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Volatility expected to benefit some broker/dealers' Q1 results, harm others

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Volatility expected to benefit some broker/dealers' Q1 results, harm others

Thevolatility that plagued equity markets for much of the fourth quarter of 2015continued into the first quarter of the new year, discouraging M&A andcapital markets activity and lowering analysts' expectations for mostbroker/dealers' earnings.

Marchbrought some relief to the quarter, Credit Suisse analysts said in an April 1note, but that improvement came from a low base. On the whole, investmentbanking fees "declined markedly," they wrote, including a 47%decrease in equity underwriting volumes year over year, and a 23% drop inM&A-related fees compared with the prior-year period.

Inan April 8 note Credit Suisse analyst Ashley Serrao wrote that M&A-focusedbrokers like Greenhill & Co.Inc. and EvercorePartners Inc. have strong backlogs going into the second quarter of2016 but had few deals to advise on in the first quarter.

Serraolowered his price target for Greenhill to $18 from $24 and swung his quarterlyestimate to a loss of 5 cents per share from a gain of 24 cents per share. Healso lowered EPS estimates for Evercore, Lazard Ltd and 

Greenhill'sstock has plunged since summer 2015, losing half its value during that time. Itclosed at $19.49 on April 19, near its 2004 IPO price of $17.50 and well offthe all-time high of more than $95 it achieved back in October 2009. Thedifficult first quarter raises "another question mark over strategy andthe future of the firm," Serrao wrote.

Acut to the Greenhill's dividend may be in order, since it is significantlyhigher than those of its peers, Serrao said. Greenhill's cash position is alsopressured by debt service related to its acquisition of Cogent Partners, which will total $16.9 million in 2016,according to Credit Suisse. Goldman Sachs analyst Daniel Paris has alsoquestioned the sizeof the current dividend.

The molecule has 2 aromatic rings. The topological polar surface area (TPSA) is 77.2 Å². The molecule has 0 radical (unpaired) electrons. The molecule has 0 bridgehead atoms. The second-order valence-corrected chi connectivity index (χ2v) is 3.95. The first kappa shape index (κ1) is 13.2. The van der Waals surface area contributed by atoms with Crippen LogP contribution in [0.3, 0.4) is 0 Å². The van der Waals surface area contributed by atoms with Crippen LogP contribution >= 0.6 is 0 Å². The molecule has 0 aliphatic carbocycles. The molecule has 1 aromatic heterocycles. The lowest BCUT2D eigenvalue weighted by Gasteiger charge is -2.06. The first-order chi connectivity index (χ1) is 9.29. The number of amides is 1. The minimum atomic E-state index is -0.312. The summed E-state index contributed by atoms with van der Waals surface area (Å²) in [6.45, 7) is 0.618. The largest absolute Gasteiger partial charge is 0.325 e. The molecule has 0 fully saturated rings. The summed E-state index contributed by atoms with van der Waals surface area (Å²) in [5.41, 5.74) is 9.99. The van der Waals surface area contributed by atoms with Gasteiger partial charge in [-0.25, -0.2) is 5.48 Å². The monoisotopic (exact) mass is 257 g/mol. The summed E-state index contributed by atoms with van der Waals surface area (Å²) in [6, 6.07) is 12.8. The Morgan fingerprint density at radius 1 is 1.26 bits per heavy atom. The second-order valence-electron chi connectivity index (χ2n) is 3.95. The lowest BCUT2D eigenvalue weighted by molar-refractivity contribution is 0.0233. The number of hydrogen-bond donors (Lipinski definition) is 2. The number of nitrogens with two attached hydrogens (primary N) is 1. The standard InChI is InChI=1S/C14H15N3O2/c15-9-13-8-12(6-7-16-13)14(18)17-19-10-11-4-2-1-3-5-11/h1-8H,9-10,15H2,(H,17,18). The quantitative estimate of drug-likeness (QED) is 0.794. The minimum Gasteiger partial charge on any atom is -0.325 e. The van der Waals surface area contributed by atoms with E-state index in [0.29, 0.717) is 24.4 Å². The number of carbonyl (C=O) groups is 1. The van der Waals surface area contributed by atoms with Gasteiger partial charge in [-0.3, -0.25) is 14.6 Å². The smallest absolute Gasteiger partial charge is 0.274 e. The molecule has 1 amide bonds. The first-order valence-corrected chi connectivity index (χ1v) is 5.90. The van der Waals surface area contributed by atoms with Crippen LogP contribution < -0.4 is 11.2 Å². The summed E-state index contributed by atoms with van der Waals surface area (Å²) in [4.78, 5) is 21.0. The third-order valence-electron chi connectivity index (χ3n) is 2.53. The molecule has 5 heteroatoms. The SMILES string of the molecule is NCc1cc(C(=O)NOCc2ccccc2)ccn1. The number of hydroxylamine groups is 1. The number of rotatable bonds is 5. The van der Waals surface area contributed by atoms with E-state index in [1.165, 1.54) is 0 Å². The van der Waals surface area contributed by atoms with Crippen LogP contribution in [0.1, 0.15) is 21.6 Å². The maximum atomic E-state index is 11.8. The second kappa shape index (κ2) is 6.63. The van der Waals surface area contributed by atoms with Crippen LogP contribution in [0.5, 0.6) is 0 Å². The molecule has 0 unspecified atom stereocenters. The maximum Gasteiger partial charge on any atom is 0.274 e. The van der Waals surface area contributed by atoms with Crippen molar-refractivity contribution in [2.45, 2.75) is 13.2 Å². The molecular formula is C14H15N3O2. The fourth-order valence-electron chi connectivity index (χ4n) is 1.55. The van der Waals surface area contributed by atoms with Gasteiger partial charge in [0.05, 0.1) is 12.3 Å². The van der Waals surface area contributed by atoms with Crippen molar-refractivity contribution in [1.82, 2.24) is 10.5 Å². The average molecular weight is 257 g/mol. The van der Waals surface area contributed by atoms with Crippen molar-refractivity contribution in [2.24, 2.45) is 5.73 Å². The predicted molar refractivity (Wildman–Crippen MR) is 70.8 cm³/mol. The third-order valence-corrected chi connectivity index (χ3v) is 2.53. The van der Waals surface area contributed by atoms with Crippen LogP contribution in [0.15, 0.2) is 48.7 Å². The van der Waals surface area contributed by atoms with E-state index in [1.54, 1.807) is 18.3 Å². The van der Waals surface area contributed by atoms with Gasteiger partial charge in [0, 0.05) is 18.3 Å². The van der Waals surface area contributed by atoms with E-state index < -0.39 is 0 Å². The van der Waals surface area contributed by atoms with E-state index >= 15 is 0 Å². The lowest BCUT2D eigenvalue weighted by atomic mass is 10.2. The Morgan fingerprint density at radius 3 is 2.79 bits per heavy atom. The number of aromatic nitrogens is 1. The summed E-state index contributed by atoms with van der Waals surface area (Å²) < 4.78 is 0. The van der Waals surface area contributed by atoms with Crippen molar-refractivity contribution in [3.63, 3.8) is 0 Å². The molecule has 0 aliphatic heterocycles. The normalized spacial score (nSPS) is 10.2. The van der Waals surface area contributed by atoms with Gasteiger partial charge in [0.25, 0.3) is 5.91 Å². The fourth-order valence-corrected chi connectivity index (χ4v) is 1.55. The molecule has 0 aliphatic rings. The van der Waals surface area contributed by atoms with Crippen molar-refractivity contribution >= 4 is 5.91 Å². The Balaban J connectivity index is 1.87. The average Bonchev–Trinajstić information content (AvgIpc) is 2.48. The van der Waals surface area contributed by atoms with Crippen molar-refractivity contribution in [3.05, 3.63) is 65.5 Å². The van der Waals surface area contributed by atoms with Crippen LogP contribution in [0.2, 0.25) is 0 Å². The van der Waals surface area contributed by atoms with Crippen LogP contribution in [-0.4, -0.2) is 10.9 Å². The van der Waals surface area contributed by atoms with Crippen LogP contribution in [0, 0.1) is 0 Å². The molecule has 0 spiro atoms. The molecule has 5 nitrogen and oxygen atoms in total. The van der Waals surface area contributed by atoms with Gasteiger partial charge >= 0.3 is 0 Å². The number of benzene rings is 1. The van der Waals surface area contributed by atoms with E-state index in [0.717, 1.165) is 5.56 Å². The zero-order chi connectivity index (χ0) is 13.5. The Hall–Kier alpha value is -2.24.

Forsome brokers that rely more on trade execution, volatility helped drive upbusiness. Investment TechnologyGroup Inc. saw average daily trading volumes rise 30% from theprevious quarter, Sandler O'Neill + Partners analyst Richard Repetto wrote inan April 13 earnings preview report. The broker's market share rose steadilyduring the quarter as it moved to rebuild customer relationships damaged byregulatory action, Repetto said. In August 2015, it reached a with the SEC over itsproprietary trading pilot program, which operated for 16 months in 2010 through2011. ITG paid a civil penalty of $18 million.

Onaverage, analysts expect ITG to return to positive EPS of 6 cents in the firstquarter of 2016. In the prior quarter, it reported an operating loss of 7 centsper share.

High-frequencytrading firm Virtu FinancialInc. also benefited from the uptick in tradingactivity during the quarter. Repetto expects net trading income to be up 26%quarter over quarter, with increases in five of Virtu's six trading asset classes.

, anotherhigh-frequency-focused broker, could see revenue from market-making services inthe U.S. jump 31% quarter over quarter on higher trading volumes, Repettowrote. The Sandler analyst expects revenue to be flat compared with the firstquarter of 2015. Expenses will likely rise with revenue, though, and managementhas said controlling costs is its top priority.

Sharesof LPL Financial HoldingsInc. have steadily recovered since hitting all-time lows inFebruary, and the company has taken early steps to prepare for the Departmentof Labor's fiduciary standard for financial advisers. The company is loweringthe fees its adviserscharge clients to prepare for the rule, which is widely expected to for commission-based retirementproducts. LPL's new fee structure is expected to lower the cost of accessingfinancial advice through its advisers by up to 30% for some investors, thecompany said in a March 16 press release.

Therule, which was releasedon April 6, may not be as punishing for retail brokers like LPL as the industryfeared at first. The final rule includes a grandfathering provision that allowsassets already under management to continue earning fees, as long as thoseaccounts meet the best interest rule, Keefe Bruyette & Woods analystRyan Krueger noted in a report following the rule's release.

"However, while brokers are permitted to generatecommission and fees from their historical business lines,"Krueger wrote, "we still expect the heightened regulatory backdrop willtranslate to reduced sales and increased compliance costs for retail brokers."

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